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'Kiev Officials, Ukrainian People are Worlds Apart in Attitudes Toward Russia'

© AFP 2021 / LOUISA GOULIAMAKI People hold Russian and Ukrainian flags tied together bearing an anti-war symbol (File)
People hold Russian and Ukrainian flags tied together bearing an anti-war symbol (File) - Sputnik International
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Speaking to Radio Sputnik about Ukrainian lawmakers' recent approval of several Russophobic laws over the last couple of weeks, Ukrainian-Russian politician Vadim Kolesnichenko emphasized that that that it's always important to remember that Ukrainian officials and ordinary Ukrainians are worlds apart when it comes to their attitudes toward Russia.

On Monday, Ukrainian President Petro Poroshenko signed into law a bill banning the use of the Ribbon of St. George, a symbol of victory in the Great Patriotic War which is commonly used in commemorative celebrations in Russia and throughout the former Soviet Union.

Carrying, manufacturing, or promoting the ribbon is now punishable by a fine of up to 2,550 hryvnia (about $100 US), and repeat 'offenders' face more severe penalties up to and including arrest.

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Poroshenko justified the decision by claiming that the ribbon was not a symbol of World War II, but "of aggression against Ukraine in 2014-2017." 

The 'Ribbon of St. George' law was one of several anti-Russian laws passed by Ukrainian authorities in recent weeks. Last week, authorities further tightened language quotas on shows and movies broadcast by Ukrainian television. A week earlier, officials announced that Kiev had worked out the legal mechanisms for introducing a visa regime with Russia, a decision which Moscow said would have catastrophic consequences for the country's economy, since it is highly dependent on remittances from Ukrainians living and working in Russia.

Asked for comment, Vadim Kolesnichenko, a Ukrainian and Russian politician and the chairman of the presidium of the Internal Council of Russian Compatriots, told Radio Sputnik that the law on the ribbons of St. George was an integral part of Kiev authorities' Russophobic policy.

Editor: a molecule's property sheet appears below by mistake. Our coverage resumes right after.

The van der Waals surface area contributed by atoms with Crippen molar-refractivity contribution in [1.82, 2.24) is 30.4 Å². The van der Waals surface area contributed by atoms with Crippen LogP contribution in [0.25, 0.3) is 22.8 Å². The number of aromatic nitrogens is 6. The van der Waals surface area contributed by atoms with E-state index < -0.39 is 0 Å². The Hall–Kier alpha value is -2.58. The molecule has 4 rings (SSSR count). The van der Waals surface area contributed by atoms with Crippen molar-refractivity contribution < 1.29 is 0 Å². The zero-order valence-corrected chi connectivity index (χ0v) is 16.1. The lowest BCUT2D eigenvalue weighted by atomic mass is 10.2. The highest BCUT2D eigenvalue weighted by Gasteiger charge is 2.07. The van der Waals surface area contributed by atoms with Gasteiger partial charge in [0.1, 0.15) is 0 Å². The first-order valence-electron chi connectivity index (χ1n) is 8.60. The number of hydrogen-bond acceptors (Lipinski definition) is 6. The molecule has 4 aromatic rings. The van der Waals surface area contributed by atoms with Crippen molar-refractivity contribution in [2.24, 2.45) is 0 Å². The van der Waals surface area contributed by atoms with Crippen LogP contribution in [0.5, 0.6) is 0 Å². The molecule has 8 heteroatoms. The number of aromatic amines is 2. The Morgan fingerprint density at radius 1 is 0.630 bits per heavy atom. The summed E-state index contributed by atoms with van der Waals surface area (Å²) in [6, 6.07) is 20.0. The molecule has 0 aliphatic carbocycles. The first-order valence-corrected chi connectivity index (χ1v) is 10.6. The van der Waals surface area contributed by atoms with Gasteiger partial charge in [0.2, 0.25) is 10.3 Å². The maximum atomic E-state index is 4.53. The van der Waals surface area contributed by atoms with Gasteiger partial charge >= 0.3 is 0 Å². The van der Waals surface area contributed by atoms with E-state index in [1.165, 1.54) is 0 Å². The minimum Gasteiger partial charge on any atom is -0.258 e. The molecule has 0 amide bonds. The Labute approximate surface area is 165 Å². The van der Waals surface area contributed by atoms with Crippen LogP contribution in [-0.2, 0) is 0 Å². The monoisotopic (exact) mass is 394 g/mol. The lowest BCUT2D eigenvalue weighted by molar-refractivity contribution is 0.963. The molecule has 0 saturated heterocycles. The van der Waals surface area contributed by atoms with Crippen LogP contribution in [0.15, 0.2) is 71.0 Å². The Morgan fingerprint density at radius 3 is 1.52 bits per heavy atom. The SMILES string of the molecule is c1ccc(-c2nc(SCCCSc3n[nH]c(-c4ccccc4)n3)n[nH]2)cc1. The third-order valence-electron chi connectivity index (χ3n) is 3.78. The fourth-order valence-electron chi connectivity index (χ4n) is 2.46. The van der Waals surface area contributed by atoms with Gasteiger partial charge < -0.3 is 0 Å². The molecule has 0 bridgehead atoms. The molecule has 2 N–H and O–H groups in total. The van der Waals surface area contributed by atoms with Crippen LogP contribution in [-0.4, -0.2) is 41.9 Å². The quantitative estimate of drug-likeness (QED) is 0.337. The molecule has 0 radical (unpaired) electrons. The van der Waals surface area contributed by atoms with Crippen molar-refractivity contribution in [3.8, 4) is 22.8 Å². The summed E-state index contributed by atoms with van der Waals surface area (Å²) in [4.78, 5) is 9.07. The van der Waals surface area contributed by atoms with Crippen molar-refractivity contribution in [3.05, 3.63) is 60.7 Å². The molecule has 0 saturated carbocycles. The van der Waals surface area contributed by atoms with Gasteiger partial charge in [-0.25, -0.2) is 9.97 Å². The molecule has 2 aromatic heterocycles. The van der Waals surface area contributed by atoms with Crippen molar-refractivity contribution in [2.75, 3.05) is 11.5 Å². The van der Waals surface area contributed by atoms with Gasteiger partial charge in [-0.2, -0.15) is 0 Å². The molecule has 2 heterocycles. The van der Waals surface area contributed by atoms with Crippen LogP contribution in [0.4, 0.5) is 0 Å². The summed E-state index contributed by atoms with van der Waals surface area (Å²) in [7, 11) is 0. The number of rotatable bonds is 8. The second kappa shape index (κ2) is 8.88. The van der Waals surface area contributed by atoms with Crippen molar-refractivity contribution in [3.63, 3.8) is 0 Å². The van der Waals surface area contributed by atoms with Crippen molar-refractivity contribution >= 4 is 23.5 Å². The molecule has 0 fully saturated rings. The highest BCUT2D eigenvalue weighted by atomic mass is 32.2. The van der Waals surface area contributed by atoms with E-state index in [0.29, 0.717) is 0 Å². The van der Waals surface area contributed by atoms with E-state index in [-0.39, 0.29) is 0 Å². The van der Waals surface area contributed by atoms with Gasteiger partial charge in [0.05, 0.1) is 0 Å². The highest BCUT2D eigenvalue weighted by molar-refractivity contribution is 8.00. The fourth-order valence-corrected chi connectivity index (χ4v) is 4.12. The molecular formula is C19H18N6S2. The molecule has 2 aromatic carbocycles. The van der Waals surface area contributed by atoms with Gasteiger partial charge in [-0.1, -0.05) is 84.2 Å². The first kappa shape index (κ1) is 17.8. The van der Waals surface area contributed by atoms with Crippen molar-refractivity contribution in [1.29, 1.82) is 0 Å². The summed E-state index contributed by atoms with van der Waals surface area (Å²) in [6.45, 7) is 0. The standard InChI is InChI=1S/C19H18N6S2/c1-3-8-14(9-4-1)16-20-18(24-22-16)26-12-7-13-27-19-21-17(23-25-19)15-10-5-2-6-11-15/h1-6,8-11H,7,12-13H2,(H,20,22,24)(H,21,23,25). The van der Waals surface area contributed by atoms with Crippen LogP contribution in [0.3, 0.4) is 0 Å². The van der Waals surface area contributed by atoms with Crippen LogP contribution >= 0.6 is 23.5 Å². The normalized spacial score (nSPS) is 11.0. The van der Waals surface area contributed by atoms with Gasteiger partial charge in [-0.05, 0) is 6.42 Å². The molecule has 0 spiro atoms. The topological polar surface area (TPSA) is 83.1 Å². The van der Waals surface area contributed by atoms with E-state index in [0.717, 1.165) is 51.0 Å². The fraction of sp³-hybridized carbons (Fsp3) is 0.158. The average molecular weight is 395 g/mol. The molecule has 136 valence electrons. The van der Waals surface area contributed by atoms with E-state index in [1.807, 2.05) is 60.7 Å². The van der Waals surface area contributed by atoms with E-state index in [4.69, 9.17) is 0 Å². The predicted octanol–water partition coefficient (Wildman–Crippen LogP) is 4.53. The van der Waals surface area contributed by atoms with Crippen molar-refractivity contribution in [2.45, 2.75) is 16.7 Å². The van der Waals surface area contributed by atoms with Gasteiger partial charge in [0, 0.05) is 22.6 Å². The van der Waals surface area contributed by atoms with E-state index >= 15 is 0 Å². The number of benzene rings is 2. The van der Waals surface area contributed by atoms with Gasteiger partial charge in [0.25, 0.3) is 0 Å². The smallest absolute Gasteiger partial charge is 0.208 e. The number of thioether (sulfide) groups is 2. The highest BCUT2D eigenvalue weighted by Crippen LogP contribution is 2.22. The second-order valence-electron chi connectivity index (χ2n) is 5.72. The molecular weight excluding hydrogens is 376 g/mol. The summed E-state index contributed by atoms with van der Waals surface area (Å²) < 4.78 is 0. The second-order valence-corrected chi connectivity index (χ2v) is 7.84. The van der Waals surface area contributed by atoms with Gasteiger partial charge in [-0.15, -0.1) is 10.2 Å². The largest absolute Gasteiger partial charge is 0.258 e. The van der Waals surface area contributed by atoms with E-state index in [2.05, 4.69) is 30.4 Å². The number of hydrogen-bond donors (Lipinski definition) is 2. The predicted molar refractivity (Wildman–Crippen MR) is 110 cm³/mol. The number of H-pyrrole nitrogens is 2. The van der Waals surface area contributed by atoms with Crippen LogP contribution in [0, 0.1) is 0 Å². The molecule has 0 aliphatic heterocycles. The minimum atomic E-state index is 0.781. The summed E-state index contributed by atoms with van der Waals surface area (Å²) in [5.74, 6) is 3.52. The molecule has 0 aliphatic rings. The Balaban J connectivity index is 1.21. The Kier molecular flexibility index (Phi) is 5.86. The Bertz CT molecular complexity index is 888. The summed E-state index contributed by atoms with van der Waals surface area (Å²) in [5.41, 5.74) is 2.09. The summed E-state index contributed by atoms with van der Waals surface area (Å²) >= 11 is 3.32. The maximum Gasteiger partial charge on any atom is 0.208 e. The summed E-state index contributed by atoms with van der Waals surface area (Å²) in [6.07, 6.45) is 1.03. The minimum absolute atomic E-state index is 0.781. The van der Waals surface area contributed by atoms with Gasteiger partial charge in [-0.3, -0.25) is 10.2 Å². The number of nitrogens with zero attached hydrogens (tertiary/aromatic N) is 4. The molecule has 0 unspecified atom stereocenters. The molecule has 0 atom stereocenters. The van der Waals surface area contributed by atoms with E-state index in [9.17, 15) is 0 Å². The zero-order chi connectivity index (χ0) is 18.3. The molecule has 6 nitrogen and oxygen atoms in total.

"We understand that this is, in effect, a form of intimidation, and a demonstration of hatred of one's own past," Kolesnichenko said. "Unfortunately, this kind of law is an integral part of Kiev's broader Russophobic policy."

"The task is very simple," the politician noted, and consists of "running from Russia, running from our common past." At the same time, Kolesnichenko stressed that it was always important to emphasize that Ukraine's present authorities and the country's ordinary population are "two separate entities" when it comes to attitudes toward their eastern neighbors, and the two countries' common history.

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The politician also noted that petty actions like banning the Ribbon of St. George conflict with Kiev's commitments to Brussels regarding the freedom of speech and freedom of expression.

Unfortunately, Kolesnichenko said that Europe is unlikely to pay any attention to Kiev's latest anti-Russian outbursts. 

"It's necessary to clearly understand that Europe, unfortunately, will not react to these glaring violations. This, undoubtedly, is a disgrace for Europe, which is considered to be a highly refined and intellectual place. But at the same time it is profitable for them, because it means the destruction of the Soviet and Russian past, and of Ukraine's Russian roots. This is an attempt to build a new statehood, a state ideology, through intimidation and blackmail," Kolesnichenko concluded.

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